I can't see much of a benefit to allow this on A and B classes, when a person can already achieve this functionality by defining a method. Actually, I suspect it's a bad idea to allow this on classes and structs. I'm also not sure how it should affect fixed arrays. We can already use these tricks with char[] and int[] (and I haven't read any bug reports relating to this yet). I wonder if it'd cause problems to allow this syntax with int, uint, char, bit, etc. I can see some benefits. For example, it might be appealing to people who like this aspect of Java. I'm not saying we NEED this "syntactic sugar", but I like the idea, and I'm curious what the actual downside should be. (Yes, I know everything has a cost, but the cost might be low.) jcc7


May 17 2004
parent reply Hauke Duden <H.NS.Duden gmx.net> writes:
J C Calvarese wrote:
 In article <c8aril$b1t$1 digitaldaemon.com>, Charlie says...
 
For example, it
might be appealing to people who like this aspect of Java.

Oh does Java do this ? I just tried and couldnt get it to work, but im only 3 days into Java, so its probably something im missing. Charlie

Well, not exactly. What I mean is that Java's String class has a toUpper and toLower that are accessed with a dot: e.g. myString.toUpper. So I exagerated the new way's similarity to Java. It just looks "Javish" to me.

Eh? Accessing member methods with a dot is "Javaish"? It's also "D-ish", "C++-ish", "C#-ish", "Pythonesque", "Luarish" and "just about any other OO language"-ish ;). Hauke
May 17 2004
parent J C Calvarese <jcc7 cox.net> writes:
Hauke Duden wrote:

 J C Calvarese wrote:
 
 In article <c8aril$b1t$1 digitaldaemon.com>, Charlie says...

 For example, it
 might be appealing to people who like this aspect of Java.

Oh does Java do this ? I just tried and couldnt get it to work, but im only 3 days into Java, so its probably something im missing. Charlie

Well, not exactly. What I mean is that Java's String class has a toUpper and toLower that are accessed with a dot: e.g. myString.toUpper. So I exagerated the new way's similarity to Java. It just looks "Javish" to me.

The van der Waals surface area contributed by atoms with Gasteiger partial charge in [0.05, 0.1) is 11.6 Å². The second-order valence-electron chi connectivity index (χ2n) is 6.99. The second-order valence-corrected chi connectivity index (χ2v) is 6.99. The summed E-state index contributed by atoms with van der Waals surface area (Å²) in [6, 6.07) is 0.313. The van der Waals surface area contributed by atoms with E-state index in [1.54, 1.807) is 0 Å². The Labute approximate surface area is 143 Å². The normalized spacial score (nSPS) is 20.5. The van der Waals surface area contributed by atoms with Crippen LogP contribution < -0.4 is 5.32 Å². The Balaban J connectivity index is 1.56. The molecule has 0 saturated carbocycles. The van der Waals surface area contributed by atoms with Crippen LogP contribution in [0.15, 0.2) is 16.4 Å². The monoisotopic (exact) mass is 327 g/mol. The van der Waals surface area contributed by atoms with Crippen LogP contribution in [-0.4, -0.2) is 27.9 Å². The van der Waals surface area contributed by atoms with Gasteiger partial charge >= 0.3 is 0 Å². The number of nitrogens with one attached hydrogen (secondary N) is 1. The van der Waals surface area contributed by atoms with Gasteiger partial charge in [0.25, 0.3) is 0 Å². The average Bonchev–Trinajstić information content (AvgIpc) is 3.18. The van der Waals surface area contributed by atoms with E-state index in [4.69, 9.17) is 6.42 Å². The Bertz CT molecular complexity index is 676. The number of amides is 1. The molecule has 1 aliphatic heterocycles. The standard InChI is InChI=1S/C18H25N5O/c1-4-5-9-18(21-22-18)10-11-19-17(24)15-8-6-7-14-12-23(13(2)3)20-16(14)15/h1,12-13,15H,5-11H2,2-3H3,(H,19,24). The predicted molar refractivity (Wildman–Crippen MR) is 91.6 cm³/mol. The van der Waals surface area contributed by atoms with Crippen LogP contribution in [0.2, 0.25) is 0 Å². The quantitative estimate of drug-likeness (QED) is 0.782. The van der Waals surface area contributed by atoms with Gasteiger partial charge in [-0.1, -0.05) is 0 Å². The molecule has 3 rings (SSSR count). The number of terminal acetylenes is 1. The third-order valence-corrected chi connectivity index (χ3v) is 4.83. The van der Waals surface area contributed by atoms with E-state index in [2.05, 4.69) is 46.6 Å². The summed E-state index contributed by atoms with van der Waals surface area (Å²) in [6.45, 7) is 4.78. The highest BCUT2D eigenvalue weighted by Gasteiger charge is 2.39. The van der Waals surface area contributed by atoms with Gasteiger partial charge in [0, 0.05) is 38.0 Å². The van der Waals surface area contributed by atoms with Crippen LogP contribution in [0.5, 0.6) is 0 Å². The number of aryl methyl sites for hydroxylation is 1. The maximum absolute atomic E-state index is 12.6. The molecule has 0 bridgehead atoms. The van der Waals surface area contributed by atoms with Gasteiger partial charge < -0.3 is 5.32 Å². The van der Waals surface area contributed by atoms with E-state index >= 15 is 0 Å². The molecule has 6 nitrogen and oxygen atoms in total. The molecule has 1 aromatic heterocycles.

Eh? Accessing member methods with a dot is "Javaish"? It's also "D-ish",

Actually, I used the less-common expression "Javish" rather than "Javaish". (Not that it matters.)
 "C++-ish", "C#-ish", "Pythonesque", "Luarish" and "just about any other 
 OO language"-ish ;).
 
 Hauke

Maybe it's my lack of knowledge in C++, C#, Python, Lua, and Smalltalk. :) -- Justin (a/k/a jcc7) http://jcc_7.tripod.com/d/
May 17 2004
prev sibling parent reply "Ivan Senji" <ivan.senji public.srce.hr> writes:
"Norbert Nemec" <Norbert.Nemec gmx.de> wrote in message
news:c8ah78$2sd9$1 digitaldaemon.com...
 Ivan Senji wrote:

 Again i can only say "Please make this work in general" and i don't
 think it is short-sighted, actually i am looking very far into the
 possiblities
 of this feature, but in the case i am wrong i will probbably get good
 answers and explanations why this isn't a good feature and what possible
 problems can it cause :)

It is hard to pinpoint problems without a clear idea what we are talking about. For example: Would a.f(b,c) and f(a,b,c) be absolutely identical in any case? This would make free functions identical to non-virtual functions in C++. It would have to be illegal to define colliding methods and free functions. If you have nested namespaces, this would break existing code without

 any error messages:

 ------------------
 class A {
         void f() { ... }
 };

 class B {
         void f(A a) { ... }

         void x(A a) { f(a); a.f(); }
 };
 ------------------

 what would happen in this case?

 I really like the idea, but as you see, it would have tremendous impact on
 the language as a whole.

The D-way of dealing with be to define a simple rule: either report that the code is ambigous or define a simple rule for example, a.f() first look for f() in a, and then if not found look for f(a). But thinking a little bit more about this i agree with you that it would be good if this worked for non-struct and non-class types. Although it could be useful sometimes with classes also :)
May 17 2004
parent J Anderson <REMOVEanderson badmama.com.au> writes:
Ivan Senji wrote:

The D-way of dealing with be to define a simple rule: either report
that the code is ambigous or define a simple rule for example,
a.f() first look for f() in a, and then if not found look for f(a).

But thinking a little bit more about this i agree with you that it
would be good if this worked for non-struct and non-class types.

Although it could be useful sometimes with classes also :)
  

operators. -- -Anderson: http://badmama.com.au/~anderson/
May 17 2004